I just cut eight brand new songs with Jonathan Singleton and turned them into the label. We put out “Broke” and we’re going to put out “Back Home” next month, which I’m really excited about. I think, it sounds so quintessential to say, stay true to your roots, but I feel like i’m hyper-creative sometimes and ambitious and I think maybe some of the first stuff we did, maybe that was a little bit of a detriment. You have to scratch an itch sometimes or chase a rabbit down creatively and I think that’s just all part of evolving as an artist, but for me, I feel like the more I evolve as an artist, the more I get back to who I was when I first moved to Nashville. I’ve learned how to craft a song and I’ve gotten to learn from the best songwriters that ever lived, in my opinion, and that’s invaluable, don’t get me wrong, but at the end of the day my heart was in some of the more amateur stuff that I was doing. So I think for me moving forward is, the songwriting craft that I feel like I’ve honed in on, making that marry the same spirit of why I moved to Nashville. I think that’s a bridge that I feel like I’ve got with this new music and something I want to continue.
How long have you been working on your new project?
We cut at sound Emporium the day before thanksgiving last year. So I guess we have been working on it for about a year. I did it with Jonathan Singleton, he’s a hot songwriter and producer. He’s got a lot going on and I grew up sneaking out of my house to go watch him and his band play at a bar called Barley’s in Jackson. I felt like I needed a shift from what I was doing to more of what my band sounded like live. I feel like that’s of the biggest critiques or complaints that I would get. People would come to our live show and it wouldn’t match what they heard on the radio. So Jonathan was going to be me guy to help me bridge that gap and get more of a band-y sound that sounds more like me, which is a little r&b but definitely the southern rock aspect and blues. Just trying to get back to what really makes me tick, stuff that makes me want to get off the bus and play every night. I think thats important too because grinding out on the road is so hard. You really have to love these songs that you’re doing or you’ll get depressed. I just want to kind of live more in the moment and I think nostalgia has always kind of been my default mode to go to. That’s why I love Kenny and Eric, they do nostalgia so well.
What meaning does “Broke” hold for you?
It’s the best indicator of what’s to come because to be honest, this song has sat around for eight years. I didn’t cut it because I thought it was too country, I thought it was too traditional country and it’s not really what I was wanting to do at the time. It’s just amazing how you take it in with another producer and it becomes something else in your head than what you thought. That’s why that song had gotten cut and it was so old, because I thought it was too country. I feel like going back to my roots, going back to that familiar sound. It was important to go ahead and put that one out because I think it does point the arrow in the right direction and it’s a song that tells a story, but it will translate live and I think, in my book, that’s worth a lot in the bank. What’s a song worth live when you play it in front of a crowd? That means a lot to me because I spend so much time on the road. That’s one of the ones that has honestly surprised me of how driving it is on the road. When you write it, you just have a little work tape, a voice demo on your iPhone, it doesn’t sound like it could be that big. I’m excited with how it has turned out.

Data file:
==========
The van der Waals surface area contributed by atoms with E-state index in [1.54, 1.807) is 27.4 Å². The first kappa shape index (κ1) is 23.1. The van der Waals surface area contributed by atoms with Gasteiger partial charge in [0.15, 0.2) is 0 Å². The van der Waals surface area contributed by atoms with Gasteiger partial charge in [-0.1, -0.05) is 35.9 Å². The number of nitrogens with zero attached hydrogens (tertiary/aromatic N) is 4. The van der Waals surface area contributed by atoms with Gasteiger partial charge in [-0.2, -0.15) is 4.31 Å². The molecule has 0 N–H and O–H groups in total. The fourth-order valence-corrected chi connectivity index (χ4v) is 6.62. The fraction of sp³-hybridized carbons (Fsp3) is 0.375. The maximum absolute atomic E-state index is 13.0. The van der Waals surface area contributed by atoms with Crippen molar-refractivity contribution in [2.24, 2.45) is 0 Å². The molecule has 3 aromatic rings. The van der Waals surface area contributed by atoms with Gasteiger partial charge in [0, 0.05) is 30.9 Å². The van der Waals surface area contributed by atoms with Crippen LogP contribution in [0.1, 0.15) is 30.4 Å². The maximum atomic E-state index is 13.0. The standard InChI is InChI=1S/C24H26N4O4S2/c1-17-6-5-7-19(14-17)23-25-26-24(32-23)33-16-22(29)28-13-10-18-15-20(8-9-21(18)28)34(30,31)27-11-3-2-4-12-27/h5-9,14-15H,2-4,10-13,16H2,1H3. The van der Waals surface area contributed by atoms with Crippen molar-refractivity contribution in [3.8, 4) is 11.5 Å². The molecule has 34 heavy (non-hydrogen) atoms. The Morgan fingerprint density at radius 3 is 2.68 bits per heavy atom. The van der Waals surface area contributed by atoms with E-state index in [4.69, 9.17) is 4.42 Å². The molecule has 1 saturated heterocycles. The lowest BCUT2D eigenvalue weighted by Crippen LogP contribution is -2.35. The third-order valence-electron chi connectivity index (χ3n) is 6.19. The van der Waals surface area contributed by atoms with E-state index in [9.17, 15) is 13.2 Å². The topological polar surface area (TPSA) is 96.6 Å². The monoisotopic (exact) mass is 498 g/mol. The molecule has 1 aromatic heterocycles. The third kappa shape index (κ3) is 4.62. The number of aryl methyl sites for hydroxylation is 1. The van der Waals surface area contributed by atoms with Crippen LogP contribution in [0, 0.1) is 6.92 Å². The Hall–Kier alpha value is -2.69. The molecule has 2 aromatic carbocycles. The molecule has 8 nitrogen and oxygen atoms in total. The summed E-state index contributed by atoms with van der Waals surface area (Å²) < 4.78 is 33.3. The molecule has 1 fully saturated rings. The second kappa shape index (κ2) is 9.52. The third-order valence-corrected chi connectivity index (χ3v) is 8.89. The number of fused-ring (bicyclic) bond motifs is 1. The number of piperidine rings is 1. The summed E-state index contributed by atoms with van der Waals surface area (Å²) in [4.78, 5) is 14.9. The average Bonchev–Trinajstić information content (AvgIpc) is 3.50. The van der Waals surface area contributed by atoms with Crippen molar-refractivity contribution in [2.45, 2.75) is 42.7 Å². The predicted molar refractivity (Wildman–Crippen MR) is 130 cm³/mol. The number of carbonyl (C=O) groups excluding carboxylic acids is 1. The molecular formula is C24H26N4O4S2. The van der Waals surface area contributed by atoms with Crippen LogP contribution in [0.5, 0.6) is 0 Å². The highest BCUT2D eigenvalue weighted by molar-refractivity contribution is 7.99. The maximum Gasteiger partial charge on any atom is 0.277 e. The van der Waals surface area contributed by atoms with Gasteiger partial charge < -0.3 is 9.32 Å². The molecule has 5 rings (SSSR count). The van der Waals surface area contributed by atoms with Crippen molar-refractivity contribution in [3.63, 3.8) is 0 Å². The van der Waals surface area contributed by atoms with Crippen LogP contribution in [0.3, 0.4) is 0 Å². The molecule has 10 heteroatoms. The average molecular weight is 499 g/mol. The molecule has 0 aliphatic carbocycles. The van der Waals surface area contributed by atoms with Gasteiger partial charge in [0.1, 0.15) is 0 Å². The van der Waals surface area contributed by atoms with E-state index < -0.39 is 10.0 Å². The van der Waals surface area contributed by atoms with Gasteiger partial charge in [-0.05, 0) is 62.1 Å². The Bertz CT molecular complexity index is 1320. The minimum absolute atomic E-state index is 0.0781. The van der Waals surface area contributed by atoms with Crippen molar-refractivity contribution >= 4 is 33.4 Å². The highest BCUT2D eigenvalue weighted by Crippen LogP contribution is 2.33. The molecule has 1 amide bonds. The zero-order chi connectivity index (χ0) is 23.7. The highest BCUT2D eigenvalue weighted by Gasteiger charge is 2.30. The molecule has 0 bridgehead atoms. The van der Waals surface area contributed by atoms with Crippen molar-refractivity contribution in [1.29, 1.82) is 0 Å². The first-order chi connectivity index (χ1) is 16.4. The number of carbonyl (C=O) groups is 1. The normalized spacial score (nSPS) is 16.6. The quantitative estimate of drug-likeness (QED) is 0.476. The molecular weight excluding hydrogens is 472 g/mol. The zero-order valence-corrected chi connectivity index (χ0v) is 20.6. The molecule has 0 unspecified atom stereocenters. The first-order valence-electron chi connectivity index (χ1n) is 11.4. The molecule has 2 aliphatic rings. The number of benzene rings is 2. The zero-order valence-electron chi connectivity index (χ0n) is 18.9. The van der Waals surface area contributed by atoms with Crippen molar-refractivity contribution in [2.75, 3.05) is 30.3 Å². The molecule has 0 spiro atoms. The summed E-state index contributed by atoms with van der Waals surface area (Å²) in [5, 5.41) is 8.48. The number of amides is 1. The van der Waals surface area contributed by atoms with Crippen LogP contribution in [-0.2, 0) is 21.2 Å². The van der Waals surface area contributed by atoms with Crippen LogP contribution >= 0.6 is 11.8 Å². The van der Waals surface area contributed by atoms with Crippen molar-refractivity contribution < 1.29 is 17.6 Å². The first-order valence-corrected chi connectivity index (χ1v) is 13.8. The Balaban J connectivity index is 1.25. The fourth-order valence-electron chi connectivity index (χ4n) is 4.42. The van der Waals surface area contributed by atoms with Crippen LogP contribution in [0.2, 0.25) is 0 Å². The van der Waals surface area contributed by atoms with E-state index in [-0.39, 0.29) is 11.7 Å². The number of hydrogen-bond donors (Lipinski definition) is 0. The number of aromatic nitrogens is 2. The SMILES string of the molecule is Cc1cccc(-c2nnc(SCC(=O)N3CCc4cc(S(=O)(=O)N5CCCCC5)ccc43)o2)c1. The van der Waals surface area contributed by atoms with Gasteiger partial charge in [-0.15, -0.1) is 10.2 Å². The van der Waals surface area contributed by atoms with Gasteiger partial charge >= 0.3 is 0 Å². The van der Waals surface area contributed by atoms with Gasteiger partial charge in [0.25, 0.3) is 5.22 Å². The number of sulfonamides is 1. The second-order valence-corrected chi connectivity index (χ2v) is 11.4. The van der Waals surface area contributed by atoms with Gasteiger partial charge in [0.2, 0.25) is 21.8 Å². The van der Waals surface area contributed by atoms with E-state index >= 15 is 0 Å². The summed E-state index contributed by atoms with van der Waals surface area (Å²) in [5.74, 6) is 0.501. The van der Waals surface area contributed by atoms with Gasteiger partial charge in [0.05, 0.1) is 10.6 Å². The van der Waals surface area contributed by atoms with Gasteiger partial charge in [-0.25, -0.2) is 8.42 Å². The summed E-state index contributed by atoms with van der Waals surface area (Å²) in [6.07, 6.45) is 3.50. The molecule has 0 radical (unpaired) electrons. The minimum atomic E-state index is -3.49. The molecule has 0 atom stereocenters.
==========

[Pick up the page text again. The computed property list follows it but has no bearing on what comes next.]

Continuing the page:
Another song that’s part of this project, “You Don’t Want Me,” includes vocals from your wife, Nicole. What was it like getting to work with her?
It’s awesome, I mean it’s one of those deals where she’ll be working with the kids in the kitchen and I’ll be like, can you come throw a harmony on this? She won’t even know the song and she’ll just do it, so that’s a luxury to have that. When I met her I was so nervous when she would come to the bars for my shows because she is classically trained, she went to school at Alabama, music theatre, and I didn’t know anything except for like a shot of fireball and “Tulsa Time.” She would come and she would make me nervous, but I think it made me a little better. The song, “You Don’t Want Me,” is such a personal song that it just kind of shows everybody goes through dark times and I feel like she’s my angel, she’s the bright spot in my life. There’s no telling where I’d be without her. It’s sort of a tribute to her, so to have her on it in a Jackson Browne, Bonnie Raitt kind of way is what I was going for and I think we pulled it of. I’m excited about that one just lyrically.
What do you want people to take away from this shift you’ve made in your career and the different sounds you’re producing now?
I hope it correlates, when I show up to their towns, a little more direct. I hope they get a chance to live with it and go to work listening to it or drive home or work on the farm or whatever. I want to be in those speakers with these songs and I wanted them to have saying power, I wanted them to have repeatability. There’s songs that never get old to me and I hope these have some staying power with them.
You have already hit a few dates on tour with Jameson Rodgers. How does it feel to be back in front of the crowds playing your new music?
It’s very satisfying. It’s something that I’ve been missing. It’s been a huge part of my life for 12 years and then it just quit because of COVID. There was a void and i’m glad we could get back out there. It’s cool being on the road with Jameson and I’ve seen a lot of people who have followed me through the years drove a long way to come see me, so it was cool to catch up and hangout with familiar faces that I haven’t seen in 18 months or what not. It’s just a good feeling to be out there seeing smiling faces again.
Fans can keep up with Brandon Lay on Instagram.